(Reuters Health) - Three in four obese people with diabetes who had a common type of weight-loss operation called Roux-en-Y gastric bypass (RYGB) experienced remission of their diabetes within a year after surgery, a Danish study found.
Five years later, 27 percent of the people who achieved remission had relapsed, the study also found. However, the total proportion of people in remission held steady, suggesting that some people achieved remission later and remained free of diabetes symptoms.
“We have known for some years from smaller studies . . . that Roux-en-Y gastric bypass surgery has the ability to make type 2 diabetes go into remission, meaning freeing patients from the use of glucose-lowering drugs,” said lead study author Dr. Lene Ring Madsen of Aarhus University in Denmark.
“The novelty of our study is that we can confirm these results in large real-world cohorts of unselected patients with severe obesity and type 2 diabetes,” Madsen said by email.
Gastric bypass reduces the size of the stomach from about three pints to roughly the size of a shot glass.
In the current study, researchers examined data on 1,111 people with type 2 diabetes, the more common form that’s associated with obesity and aging. All the patients had Roux-en-y gastric bypass procedures between 2006 and 2015.
Patients were more likely to achieve diabetes remission after surgery when they were younger, had been living with diabetes for shorter periods of time, and had less severe diabetes. Men also did better than women.
Within six months of surgery, 65 percent of patients had their diabetes go into remission. This rate rose to 74 percent over the next six months and remained there for the rest of the study period.
Diabetics who were taking insulin before their weight-loss surgery had 43 percent lower remission rates than patients who didn’t need insulin, the study also found.
Compared to 1,074 similar obese patients with type 2 diabetes who didn’t have RYGB surgery, those who did were less likely to develop so-called microvascular complications like kidney or eye problems caused by diabetes. With surgery, the risk of eye damage was 48 percent lower and the chance of kidney disease was 46 percent lower.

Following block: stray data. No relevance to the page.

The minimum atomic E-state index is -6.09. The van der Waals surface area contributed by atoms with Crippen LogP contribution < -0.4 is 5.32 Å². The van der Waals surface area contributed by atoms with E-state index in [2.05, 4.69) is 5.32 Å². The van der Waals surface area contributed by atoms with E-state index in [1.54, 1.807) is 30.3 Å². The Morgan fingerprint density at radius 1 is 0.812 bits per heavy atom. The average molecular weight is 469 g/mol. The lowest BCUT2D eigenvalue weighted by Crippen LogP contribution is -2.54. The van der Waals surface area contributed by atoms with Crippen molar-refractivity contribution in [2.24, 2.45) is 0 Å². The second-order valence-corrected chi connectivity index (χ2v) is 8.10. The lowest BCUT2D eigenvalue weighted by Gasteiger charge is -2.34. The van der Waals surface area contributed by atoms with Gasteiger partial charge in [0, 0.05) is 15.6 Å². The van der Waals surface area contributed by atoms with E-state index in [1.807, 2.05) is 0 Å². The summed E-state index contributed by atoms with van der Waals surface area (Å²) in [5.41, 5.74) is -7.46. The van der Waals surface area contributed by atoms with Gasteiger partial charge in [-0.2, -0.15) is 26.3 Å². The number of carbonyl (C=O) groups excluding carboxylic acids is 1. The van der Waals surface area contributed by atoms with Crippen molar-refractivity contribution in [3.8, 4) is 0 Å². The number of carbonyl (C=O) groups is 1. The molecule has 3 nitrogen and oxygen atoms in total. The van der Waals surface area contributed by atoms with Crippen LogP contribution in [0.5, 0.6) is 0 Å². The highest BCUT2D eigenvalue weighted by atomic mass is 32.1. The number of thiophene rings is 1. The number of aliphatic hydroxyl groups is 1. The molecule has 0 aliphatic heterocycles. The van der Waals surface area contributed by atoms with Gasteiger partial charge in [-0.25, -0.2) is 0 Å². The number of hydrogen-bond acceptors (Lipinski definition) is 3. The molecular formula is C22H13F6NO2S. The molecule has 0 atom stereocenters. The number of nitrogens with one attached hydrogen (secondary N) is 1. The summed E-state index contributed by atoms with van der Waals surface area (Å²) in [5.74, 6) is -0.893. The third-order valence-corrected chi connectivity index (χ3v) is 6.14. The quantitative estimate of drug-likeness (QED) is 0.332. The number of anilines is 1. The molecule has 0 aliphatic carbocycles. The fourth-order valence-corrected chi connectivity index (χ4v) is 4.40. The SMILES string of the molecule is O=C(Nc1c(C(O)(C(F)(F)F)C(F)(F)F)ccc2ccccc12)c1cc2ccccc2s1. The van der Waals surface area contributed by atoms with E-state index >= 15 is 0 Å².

Within 30 days of surgery, 7.5 percent of patients had repeat hospitalizations for complications related to the gastric bypass procedures.
The study, reported in Diabetologia, wasn’t a controlled experiment designed to prove whether or how weight-loss surgery might help people control diabetes symptoms or reduce the need for diabetes medications.
Even so, the results suggest that obese people with diabetes may not necessarily want to wait to have surgery if they’re considering this option, since their chance of remission goes down the longer they live with diabetes, said Dr. Sheri Colberg of Old Dominion University in Norfolk, Virginia.
“The earlier after diabetes diagnosis that gastric bypass surgery is done, the greater its potential impact on preventing many diabetes-related health complications,” Colberg, who wasn’t involved in the study, said by email.
“Given that it involves major abdominal surgery, having a gastric bypass procedure is certainly not without some major health risks, including short-term complications from the surgery itself and longer-term ones like micronutrient deficiencies due to malabsorption of vitamins and minerals in the diet,” Colberg added.
“This study does suggest that more than half of patients undergoing such surgeries were able to remain diabetes-free, which reduces their risk of the long-term health complications associated with diabetes,” Colberg said. “Patients who are unable to lose weight any other way may benefit more than those who can lose weight (and reverse diabetes or limit its impact) via adopting a healthier lifestyle — it will need to be an individual choice and is certainly not for everyone.”
SOURCE: bit.ly/2UePjdZ Diabetologia, online February 6, 2019.